The care spent in crafting the above passage – a moving depiction of the social "cancer" of core-periphery exploitation – leads a reader to suspect that the tannery will be the antagonist 3 for the novel's protagonist, Rukmani. Unlike the other villagers, who regard the comparatively high wages the tannery brings to the community as a blessing, Rukmani more insightfully perceives the social disruption the tannery brings to their traditional, familyoriented way of life; the noise, the hooligans, the dirty bazaars, and the slow corruption of easy money (Markandaya, 50).

This corruption, the commodification of human life itself by colonial capitalism, is figured in the family tragedies of Rukmani's daughter becoming a prostitute and her son being killed at the tannery. This fact is particularly emphasized when her son's body is brought home, and Rukmani at first does not understand why or how he died: "He had been caught, they said; something about money" (Markandaya, 93). Later, however, when two officials come from the tannery to intimidate Rukmani from seeking any compensation from the tannery for their killing of her son, she becomes aware that in the new economy even human life has a price:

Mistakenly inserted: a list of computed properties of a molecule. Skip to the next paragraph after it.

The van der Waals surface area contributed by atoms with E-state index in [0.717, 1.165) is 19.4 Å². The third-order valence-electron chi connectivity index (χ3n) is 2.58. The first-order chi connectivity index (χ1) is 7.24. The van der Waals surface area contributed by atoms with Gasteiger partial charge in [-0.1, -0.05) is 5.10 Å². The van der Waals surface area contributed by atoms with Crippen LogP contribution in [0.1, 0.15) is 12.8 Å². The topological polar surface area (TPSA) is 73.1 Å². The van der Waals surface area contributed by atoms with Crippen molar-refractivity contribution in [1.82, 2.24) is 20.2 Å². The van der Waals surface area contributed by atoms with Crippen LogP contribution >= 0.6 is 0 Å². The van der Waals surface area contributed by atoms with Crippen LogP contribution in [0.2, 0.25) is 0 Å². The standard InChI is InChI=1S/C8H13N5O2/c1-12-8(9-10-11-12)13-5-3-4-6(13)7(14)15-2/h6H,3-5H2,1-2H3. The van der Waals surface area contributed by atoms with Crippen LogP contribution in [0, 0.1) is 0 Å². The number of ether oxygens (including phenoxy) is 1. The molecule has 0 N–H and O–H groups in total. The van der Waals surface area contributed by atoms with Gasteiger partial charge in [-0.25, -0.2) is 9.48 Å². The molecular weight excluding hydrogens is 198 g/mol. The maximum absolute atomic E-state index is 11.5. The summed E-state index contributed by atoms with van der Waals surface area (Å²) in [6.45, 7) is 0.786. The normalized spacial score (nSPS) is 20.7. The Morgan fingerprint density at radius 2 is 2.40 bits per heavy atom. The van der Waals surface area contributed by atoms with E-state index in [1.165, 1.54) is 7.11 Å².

"He should not have struggled. In these circumstances you naturally have no claim on us." "Claim?" I said. "I have made no claim. I do not understand you." Compensation, I though. What compensation is there for death? I felt confused. . . . There was no sense agreeing or disagreeing, the gulf between us was too wide. (Markandaya, 95-96)

The gulf Rukmani perceives here is the gap between the economics of the core and that of the periphery, and the domination of the latter by the former. In this context, the role of the comprador elite in supporting the colonial oppression is integral. It comes as no surprise that the final economic blow to Rukmani family is delivered by the tannery through her unseen landlord. Her husband – "trembling, impotent" – explains the justification of the tannery taking the land they have lived on for thirty years: "there is a profit to be made" (Markandaya, 134). Rukmani reflects that "I had always known the tannery would be our undoing", and now understands how the economic exploitation it represents has destroyed her family and her village (Markandaya, 135).